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Japan and NASA Plan to Launch World’s First Wooden Satellite

Japan and NASA Plan to Launch World’s First Wooden Satellite 


Marking a significant step towards eco-friendly space exploration, Japan and NASA are set to launch the world’s first wooden satellite, aptly named LignoSat. This ground breaking initiative aims to address the growing concerns of space debris and pave the way for a more sustainable future in orbit.

Traditional satellites, built with aluminum, release harmful particles when they re-enter Earth’s atmosphere, potentially damaging the delicate ozone layer. LignoSat, however, will burn completely during re-entry, leaving no harmful trace behind.

Magnolia: The Wood of Choice

After extensive research, magnolia wood emerged as the ideal material for LignoSat. Kyoto University scientists conducted experiments by sending wood samples into space, where magnolia displayed exceptional workability, strength, and resilience in the harsh vacuum of low-Earth orbit.

Beyond its environmental advantages, LignoSat holds the potential to tackle the issue of space junk. Electromagnetic waves can easily pass through wood, allowing for the containment of instruments within the satellite’s structure. This eliminates the risk of instruments detaching and becoming debris, contributing to a cleaner and safer space environment.

With over 8,000 active satellites currently orbiting Earth, the issue of space pollution demands immediate attention. LignoSat represents a bold step towards a greener future for space exploration, paving the way for more sustainable and responsible orbital activities.

limate change is taking a mounting toll on Europe’s forests, as extreme heat and drought increase the risk of deadly wildfires. Nearly 900,000 hectares of EU land was burned in forest fires last year, an area roughly the size of Corsica.

The degradation of Europe’s forests spells trouble since their CO2-storing capacity is needed to meet climate targets and protect surrounding areas from flooding.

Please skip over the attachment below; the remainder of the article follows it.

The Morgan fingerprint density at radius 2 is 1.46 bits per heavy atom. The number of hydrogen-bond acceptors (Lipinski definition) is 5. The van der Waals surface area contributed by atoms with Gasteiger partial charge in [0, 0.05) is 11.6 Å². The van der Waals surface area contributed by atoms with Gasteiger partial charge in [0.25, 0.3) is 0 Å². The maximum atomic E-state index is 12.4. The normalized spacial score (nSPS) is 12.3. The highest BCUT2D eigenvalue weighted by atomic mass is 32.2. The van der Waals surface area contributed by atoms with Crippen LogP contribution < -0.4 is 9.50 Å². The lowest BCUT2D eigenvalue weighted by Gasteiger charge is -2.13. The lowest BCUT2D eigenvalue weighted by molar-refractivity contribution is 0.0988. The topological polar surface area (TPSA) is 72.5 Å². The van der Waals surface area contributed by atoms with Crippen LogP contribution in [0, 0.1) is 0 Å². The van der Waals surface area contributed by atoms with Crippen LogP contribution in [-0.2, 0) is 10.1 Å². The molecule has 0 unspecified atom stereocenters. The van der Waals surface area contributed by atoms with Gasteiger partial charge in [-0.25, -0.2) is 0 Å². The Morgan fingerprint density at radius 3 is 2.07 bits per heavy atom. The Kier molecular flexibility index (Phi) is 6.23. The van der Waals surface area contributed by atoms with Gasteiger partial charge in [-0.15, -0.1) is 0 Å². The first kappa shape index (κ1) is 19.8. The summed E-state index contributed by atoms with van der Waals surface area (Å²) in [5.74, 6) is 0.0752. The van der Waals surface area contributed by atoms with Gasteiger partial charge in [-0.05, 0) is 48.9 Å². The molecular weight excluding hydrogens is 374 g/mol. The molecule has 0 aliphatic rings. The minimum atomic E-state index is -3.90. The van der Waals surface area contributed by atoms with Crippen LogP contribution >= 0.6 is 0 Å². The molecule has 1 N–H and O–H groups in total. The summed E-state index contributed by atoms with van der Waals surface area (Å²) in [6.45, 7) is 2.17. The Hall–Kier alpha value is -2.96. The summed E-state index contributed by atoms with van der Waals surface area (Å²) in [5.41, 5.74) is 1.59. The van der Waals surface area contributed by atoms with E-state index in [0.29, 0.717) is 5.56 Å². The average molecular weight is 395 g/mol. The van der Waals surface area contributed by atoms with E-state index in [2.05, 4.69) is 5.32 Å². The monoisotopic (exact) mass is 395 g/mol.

On Wednesday, the Commission proposed a law that would see Brussels collect forest data from the EU’s Copernicus Sentinel satellites. EU member states would also be obliged to gather ground measurements of trends including the areas available for logging, the volume of trees and the location of ancient forests.

“We need to see the trends, need to predict better, we need to see how they are responding to climate change,” EU Environment Commissioner Virginijus Sinkevicius told Reuters.

“At this moment there are no comprehensive monitoring requirements to provide an overall picture of the state of our forests,” he said.

The new data will also help track other risks, like illegal logging, across national borders, Sinkevicius said.

The EU has clashed with countries including Poland over this issue. The European Court of Justice ruled in March that Poland’s policy of allowing logging during birds’ breeding seasons breached EU environment laws. The court also ruled in 2018 against Warsaw’s authorisation of logging in the ancient Bialowieza forest.

Campaign group Fern welcomed the EU proposal as “a potentially golden opportunity” to provide the data needed to protect Europe’s forests. However, the group said the law should go further and compel EU countries to then take action to improve forests’ health.

Brussels says forest data currently provided by member states has gaps and often long delays, hampering their ability to prepare for climate hazards.

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